Defined Benefit Pension – Plan Obligations
What are Defined Benefit Plan Obligations?
A defined benefit plan is a type of post-employment-benefit that guarantees a pension to employees in retirement. The plan rules state the post-retirement compensation, which is often a percentage of the retiring employee’s final salary.
It is up to the sponsoring employers to meet this future guarantee. They bear the risk of fulfilling the plan obligations even if there are not enough assets in the pension fund. The first step in understanding a defined benefit plan is figuring out, given the plan rules, the employer’s projected benefit obligations. This involves a series of assumptions, which must be made (and updated regularly) such as:
- Expected final salary
- Number of years of service
- Number of years of retirement (mortality)
- Discount rate
These assumptions (and many more) are usually made by the actuary based on statistical evidence.
Key Learning Points
- A defined benefit plan is a category of post-employment benefits that guarantees a pension to employees in retirement
- The plan rules state the post-retirement compensation, which is often a portion of the retiring employee’s final salary at retirement
- The first step in understanding a defined benefit plan is figuring out, given the plan rules, the employer’s projected benefit obligations. This also involves a series of assumptions such as the employee’s expected final salary, the number of years of service, the number of years of retirement, the discount rate, etc.
- The calculation also involves determining the service cost or the employer’s yearly contribution to be able to meet this defined obligation. The service cost is recorded on the income statement of the employer
- There are other items which affect the pension liability, such as pension payments to the retirees (reducing the obligation), interest being charged to unwind the discount, and an adjustment for assumption changes
Calculating the Defined Benefit Plan Obligations
Here is some information about an employee retiring in 5 years. Based on this, we are asked to calculate the plan obligations of the employer.
The current age of the employee is 60. The retirement age of the employee is 65. Based on assumptions made by the actuary, the expected mortality of this employee is 80 years. The final salary of this employee at the time of retirement is expected to 100. The defined benefit plan obligation is expected to be 60% of the final salary for 15 years (from age 65 to 80). The number of years left for pension calculation are 5 (the difference between the current age and the retirement age).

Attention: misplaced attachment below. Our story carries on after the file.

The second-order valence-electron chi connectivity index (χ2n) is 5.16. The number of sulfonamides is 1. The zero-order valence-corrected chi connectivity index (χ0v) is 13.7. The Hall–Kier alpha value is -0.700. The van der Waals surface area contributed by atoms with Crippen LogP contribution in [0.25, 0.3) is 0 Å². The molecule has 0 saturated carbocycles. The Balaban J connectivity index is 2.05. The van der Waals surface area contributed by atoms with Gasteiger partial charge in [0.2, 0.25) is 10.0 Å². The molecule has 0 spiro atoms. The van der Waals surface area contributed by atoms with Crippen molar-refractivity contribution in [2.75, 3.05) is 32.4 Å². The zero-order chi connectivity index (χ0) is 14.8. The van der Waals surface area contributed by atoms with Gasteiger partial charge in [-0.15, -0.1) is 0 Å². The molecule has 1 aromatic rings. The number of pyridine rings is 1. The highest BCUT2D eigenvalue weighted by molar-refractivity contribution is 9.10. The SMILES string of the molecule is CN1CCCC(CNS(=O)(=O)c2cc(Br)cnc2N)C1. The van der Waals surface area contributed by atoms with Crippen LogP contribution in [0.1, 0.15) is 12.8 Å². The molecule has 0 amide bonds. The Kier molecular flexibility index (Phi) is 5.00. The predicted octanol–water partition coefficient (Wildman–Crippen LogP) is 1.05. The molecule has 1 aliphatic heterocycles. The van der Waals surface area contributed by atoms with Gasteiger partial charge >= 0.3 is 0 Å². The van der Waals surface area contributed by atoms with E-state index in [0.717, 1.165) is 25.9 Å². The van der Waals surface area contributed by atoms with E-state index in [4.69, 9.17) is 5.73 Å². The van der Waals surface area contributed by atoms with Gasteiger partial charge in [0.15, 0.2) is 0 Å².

The first step is to calculate the present value of the annuity. This can be done using the PV function in excel. Note we are assuming the pension does not increase over time for simplicity.
Excel function = -PV(rate, nper, pmt [FV])
PV is the present value i.e. today’s value of the annuity
Rate is the discount rate per period (4%)
Nper is number of periods i.e. the number of years for pension payments (15 years)
PMT is the benefit going out to the employee each year (60.0)
The result (667.1) is the pension pot that needs to be built up by the employer to be able to meet this defined benefit plan obligation.
The next step is to determine the employer’s yearly contribution. This is known as the service cost, which shows on the income statement of the employer.
To calculate the service cost, the pension pot is amortized using the straight-line method across the number of working years (5). This works out to 133.4 (667.1/5) each year. Remember this the future value of the contribution to be made each year. For accounting purposes, we need to use the present value of this number. Using the PV function in excel, we can calculate the service cost for each of the 5 years.
R or rate is the discount rate (4%)
Nper or period is the number of discount years. For example, in year 1 the number of discount year is 4, because there are 4 years left before the obligation is due.
FV or the future value is the pension amortization (133.4)
Based on the above, the breakdown of the year on year increase in the employer’s pension liability is shown below:
Interest has been calculated on the beginning liability using the discount rate (5%). Notice that the employer’s liability in year 5 (667.1) matches the size of the pension pot.
In application, there are several other changes to the pension liability, with pension payments to the retirees being the most common. Pension payments reduce the obligation.
Example: Defined Benefit Plan Obligations
Here is an extract from the 2019 annual report of Johnson & Johnson, Inc.
Johnson & Johnson – Extract from Footnote 10 (Pensions and other benefit plans), Annual report 2019
At the beginning of 2019, the company had a projected benefit obligation of $31,670 million. During the year, there were changes to the pension liabilities, including service costs and interest. The company also paid benefits, which resulted in a reduction of pension liabilities. At the end of 2019, their projected benefit obligation had increased to $37,188 million.
Other items in the above table:
- Plan participant obligations which are contributions from the employees which should be matched by a cash inflow to the fund
- Amendments are probably changes to the pension benefits employees are entitled to
- Actuarial gains and losses are caused by changes to the key actuarial assumptions
- Divestitures and acquisitions are caused by changes to the liability from M&A activity
- Curtailments, settlements and restructuring is probably from cost reductions and other negotiated reductions in pension benefits
- The effect of exchange rates is probably due to the pension liabilities in foreign subsidiaries being recorded in a separate currency and being converted to the home currency at each balance sheet date